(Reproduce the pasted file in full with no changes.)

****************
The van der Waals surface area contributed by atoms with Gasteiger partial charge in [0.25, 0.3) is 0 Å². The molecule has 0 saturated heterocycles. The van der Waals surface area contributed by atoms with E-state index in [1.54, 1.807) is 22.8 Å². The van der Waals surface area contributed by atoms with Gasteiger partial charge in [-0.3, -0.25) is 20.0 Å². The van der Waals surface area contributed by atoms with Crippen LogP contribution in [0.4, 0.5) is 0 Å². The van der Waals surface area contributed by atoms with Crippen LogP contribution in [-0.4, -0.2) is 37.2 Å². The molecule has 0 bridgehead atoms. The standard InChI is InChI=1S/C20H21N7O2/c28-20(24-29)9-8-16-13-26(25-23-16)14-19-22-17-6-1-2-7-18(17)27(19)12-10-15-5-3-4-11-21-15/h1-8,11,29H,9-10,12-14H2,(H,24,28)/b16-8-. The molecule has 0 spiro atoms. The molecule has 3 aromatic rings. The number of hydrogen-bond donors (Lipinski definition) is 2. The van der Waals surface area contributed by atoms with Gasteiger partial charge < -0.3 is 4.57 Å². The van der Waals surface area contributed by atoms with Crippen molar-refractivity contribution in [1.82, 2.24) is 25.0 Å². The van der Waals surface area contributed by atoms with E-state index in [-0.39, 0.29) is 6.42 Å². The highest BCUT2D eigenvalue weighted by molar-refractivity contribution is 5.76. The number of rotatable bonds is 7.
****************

The van der Waals surface area contributed by atoms with Gasteiger partial charge in [0.25, 0.3) is 0 Å². The molecule has 0 saturated heterocycles. The van der Waals surface area contributed by atoms with E-state index in [1.54, 1.807) is 22.8 Å². The van der Waals surface area contributed by atoms with Gasteiger partial charge in [-0.3, -0.25) is 20.0 Å². The van der Waals surface area contributed by atoms with Crippen LogP contribution in [0.4, 0.5) is 0 Å². The van der Waals surface area contributed by atoms with Crippen LogP contribution in [-0.4, -0.2) is 37.2 Å². The molecule has 0 bridgehead atoms. The standard InChI is InChI=1S/C20H21N7O2/c28-20(24-29)9-8-16-13-26(25-23-16)14-19-22-17-6-1-2-7-18(17)27(19)12-10-15-5-3-4-11-21-15/h1-8,11,29H,9-10,12-14H2,(H,24,28)/b16-8-. The molecule has 0 spiro atoms. The molecule has 3 aromatic rings. The number of hydrogen-bond donors (Lipinski definition) is 2. The van der Waals surface area contributed by atoms with Gasteiger partial charge < -0.3 is 4.57 Å². The van der Waals surface area contributed by atoms with Crippen molar-refractivity contribution in [1.82, 2.24) is 25.0 Å². The van der Waals surface area contributed by atoms with E-state index in [-0.39, 0.29) is 6.42 Å². The highest BCUT2D eigenvalue weighted by molar-refractivity contribution is 5.76. The number of rotatable bonds is 7.